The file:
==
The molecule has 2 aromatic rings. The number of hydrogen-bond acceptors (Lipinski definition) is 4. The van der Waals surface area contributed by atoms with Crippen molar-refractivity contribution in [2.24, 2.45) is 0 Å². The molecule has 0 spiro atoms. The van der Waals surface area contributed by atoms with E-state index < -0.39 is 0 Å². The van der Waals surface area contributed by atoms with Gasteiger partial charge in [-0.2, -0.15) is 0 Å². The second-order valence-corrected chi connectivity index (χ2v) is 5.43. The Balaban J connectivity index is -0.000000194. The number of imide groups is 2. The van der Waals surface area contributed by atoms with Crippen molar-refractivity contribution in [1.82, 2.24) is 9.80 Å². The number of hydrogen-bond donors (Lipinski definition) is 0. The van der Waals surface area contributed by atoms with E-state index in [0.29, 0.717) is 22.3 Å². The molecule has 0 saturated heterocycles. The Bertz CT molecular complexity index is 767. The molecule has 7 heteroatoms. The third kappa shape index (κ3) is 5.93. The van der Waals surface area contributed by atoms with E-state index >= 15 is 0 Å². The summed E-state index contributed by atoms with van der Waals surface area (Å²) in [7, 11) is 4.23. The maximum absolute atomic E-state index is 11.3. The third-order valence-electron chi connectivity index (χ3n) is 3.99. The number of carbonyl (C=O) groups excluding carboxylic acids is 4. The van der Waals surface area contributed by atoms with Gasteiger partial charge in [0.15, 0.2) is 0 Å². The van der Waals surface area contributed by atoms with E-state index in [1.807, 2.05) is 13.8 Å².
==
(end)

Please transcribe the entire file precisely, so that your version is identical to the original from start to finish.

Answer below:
The molecule has 2 aromatic rings. The number of hydrogen-bond acceptors (Lipinski definition) is 4. The van der Waals surface area contributed by atoms with Crippen molar-refractivity contribution in [2.24, 2.45) is 0 Å². The molecule has 0 spiro atoms. The van der Waals surface area contributed by atoms with E-state index < -0.39 is 0 Å². The van der Waals surface area contributed by atoms with Gasteiger partial charge in [-0.2, -0.15) is 0 Å². The second-order valence-corrected chi connectivity index (χ2v) is 5.43. The Balaban J connectivity index is -0.000000194. The number of imide groups is 2. The van der Waals surface area contributed by atoms with Crippen molar-refractivity contribution in [1.82, 2.24) is 9.80 Å². The number of hydrogen-bond donors (Lipinski definition) is 0. The van der Waals surface area contributed by atoms with E-state index in [0.29, 0.717) is 22.3 Å². The molecule has 0 saturated heterocycles. The Bertz CT molecular complexity index is 767. The molecule has 7 heteroatoms. The third kappa shape index (κ3) is 5.93. The van der Waals surface area contributed by atoms with E-state index >= 15 is 0 Å². The summed E-state index contributed by atoms with van der Waals surface area (Å²) in [7, 11) is 4.23. The maximum absolute atomic E-state index is 11.3. The third-order valence-electron chi connectivity index (χ3n) is 3.99. The number of carbonyl (C=O) groups excluding carboxylic acids is 4. The van der Waals surface area contributed by atoms with Gasteiger partial charge in [0.15, 0.2) is 0 Å². The van der Waals surface area contributed by atoms with E-state index in [1.807, 2.05) is 13.8 Å².